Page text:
The money goes far; it brings a lot of options in our lives, it allows us to support our families, sometimes get material possessions that can be meaningful. Also, there’s this feeling of accomplishment, satisfaction associated with reaching a certain level of financial independence. But ultimately, that doesn’t fully satisfy that craving that we all have internally to be part of a broader whole, and to create a legacy. And there’s a book by the journalist, David Brooks on “The Road to Character” and I really love how he frames it, that people need to be thinking about what goes on their obituary more so than what goes on their résumé.
And when you really start to think, “What’s going to be in my obituary?” It’s not necessarily going to be these kind of small accomplishments that we have in our career, that at the time feel really meaningful. Ultimately, it’s really going to be about the legacy of the life that we’ve lived and the way that it impacted others, and ways beyond just the ways that we could count. And that’s for philanthropy, an effective service, comes into play. I think kind of the middle ground is what I call the full purpose sector, which is kind of this intersection of nonprofits and for-profit.
Where for-profits and income generating ventures that people are taking on are finding ways to partner with effective philanthropy or non-profits, whether it’s a one for one model or –. I think what you’re doing, the Freedom Journal, is a perfect example to say, “Look guys, every time we hit this milestone, not only are we going to add value to your life by giving you access to this incredible product…” that you were kind enough to send to me in advance, before we started this podcast. I was raving about it and you had to stop me so that we could get into the –.
Interviewer: I was like, “Adam, go on. But no, seriously, don’t.”
Interviewee: And then, on the other side, I think one of the unique things that I brought to the non-profit sector is a real sense of business acumen in that the only way that non-profits are going to thrive is by holding themselves accountable to the same standards that for-profits do; from a set of transparency, and accountability. A perfect example is most of the time, people donate to an organization, you get your tax-deductible receipt, and maybe that’s it, and you don’t really hear from them again, and you get a picture of a sad kid at the end of the year, asking for more money.
Interviewee: And it’s really gratifying for me to hear the feedback, “Hey, I built this school, and now I got the photos of the actual school,” and you have a sense of connection to that actual community. And that’s really what I think giving is all about.
Interviewer: I got that email from Suzy, just yesterday, actually. And to see what the school is right now, which is basically a couple pieces of wood with straw, as like a really bad roof, to what it’s going to be. Because, I’ve seen – if you go to Pencils of Promise, you can go there, and you can see the schools that they create with 25,000.00 from [inaudible] [00:08:35], from beginning to end. It was absolutely outstanding. So my heart is so warm knowing what is going to replace that.
And the fact that I’m actually able to dedicate the plaque to my grandparents, who are no longer here, but have given me so much in this world, as far as mindset and hard work, and all of that, and love, not to mention. It’s just such a great gift – it literally brought tears to my mother’s eyes when I sent her those pictures, and the dedication plaque, and what it’s going to be to her mother, and her father, as their legacy. Their legacy. That word that you use, that I love, is going to continue on.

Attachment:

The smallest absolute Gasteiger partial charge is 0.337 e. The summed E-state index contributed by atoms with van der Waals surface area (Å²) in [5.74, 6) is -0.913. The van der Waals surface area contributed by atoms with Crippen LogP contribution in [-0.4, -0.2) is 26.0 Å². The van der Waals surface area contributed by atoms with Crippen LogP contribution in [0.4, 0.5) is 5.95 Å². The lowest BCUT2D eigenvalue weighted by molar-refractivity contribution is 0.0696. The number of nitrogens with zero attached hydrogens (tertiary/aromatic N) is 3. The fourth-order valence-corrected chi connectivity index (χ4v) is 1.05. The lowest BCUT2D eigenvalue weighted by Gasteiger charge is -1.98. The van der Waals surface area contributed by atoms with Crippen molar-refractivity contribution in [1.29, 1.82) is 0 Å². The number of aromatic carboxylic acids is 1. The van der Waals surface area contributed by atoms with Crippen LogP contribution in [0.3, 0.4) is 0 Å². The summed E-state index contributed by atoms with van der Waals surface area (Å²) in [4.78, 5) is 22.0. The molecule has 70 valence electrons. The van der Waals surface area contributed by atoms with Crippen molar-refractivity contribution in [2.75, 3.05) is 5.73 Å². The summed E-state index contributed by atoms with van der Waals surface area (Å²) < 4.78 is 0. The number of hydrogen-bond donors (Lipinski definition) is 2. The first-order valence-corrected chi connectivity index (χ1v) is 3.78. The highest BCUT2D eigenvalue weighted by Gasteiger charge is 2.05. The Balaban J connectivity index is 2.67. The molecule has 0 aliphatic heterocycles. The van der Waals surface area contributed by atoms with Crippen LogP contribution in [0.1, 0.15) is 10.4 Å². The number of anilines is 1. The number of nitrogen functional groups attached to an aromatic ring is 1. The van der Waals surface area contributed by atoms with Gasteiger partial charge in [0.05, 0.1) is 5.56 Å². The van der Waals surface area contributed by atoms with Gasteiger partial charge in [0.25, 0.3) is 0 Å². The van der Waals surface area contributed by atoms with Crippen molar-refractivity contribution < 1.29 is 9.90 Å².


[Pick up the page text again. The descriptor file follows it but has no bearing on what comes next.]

Now, that for purpose talk that you gave in Vegas, by the way, Adam, was outstanding. It got Fire Nation a standing ovation of the entire room, just like – it went nuts. It was almost kind of like a high school graduation; if they had had hats on, they would’ve thrown it in the air because they got it. They got the power of what it means to be for a purpose. It really – I do really appreciate you saying – I’m setting an example for Fire Nation because I really do want to set an example for you, Fire Nation, but I also want to give you, Fire Nation, the direct opportunity to join us in this.
So by pledging to this campaign that we’re doing right now, not only are you giving yourself the gift of accomplishing your number one goal in one hundred days, which is a huge gift you’re giving yourself, and you deserve it, Fire Nation. You deserve it. We are also giving the gift of education to those less fortunate in these developing countries, and you’re a part of that. You are an absolute part of that. So it means so much. Adam, we can go on, and we are going to circle back to a few more things throughout this interview, but I do kind of want to bring this to SMART goals right now because you are a person who just knows how to set goals, and knows how to accomplish goals.
And SMART stands for Specific Measurable Attainable Relevant and Time bound. Can you just choose one of those letters, and break down why you think it’s especially important for Fire Nation to focus on that one there, of setting and accomplishing their own goals?
Interviewee: Yeah, so the one that I wanted to focus on was “M,” measureable. I think having a measurable goal is one of the most important things that you can do when setting some type of aspirational idea out there. The reasons are pretty kind of self-intuitive and plentiful, but I think that one of the things that we often do when we set goals is we’re kind of scared that if we don’t actually reach them, that we’re going to feel a sense of failure.
Interviewee: And so what we do is we make them a [inaudible] [00:11:05]. We don’t actually restrict what they are or what they’re not because we feel like, “If I don’t get there, maybe I got close,” and there’s no kind of obvious sense of failure. But from what I’ve seen, it’s that fear of failure that actually drives us. And as soon as you kind of create a bit of a burning platform behind yourself, that’s when you say, “I’ve got to kick things into high gear” that’s why marathons are so effective. It’s why tens of thousands, hundreds of thousands, maybe millions of people – I don’t know the number, but millions of people have run marathons. I can guarantee that.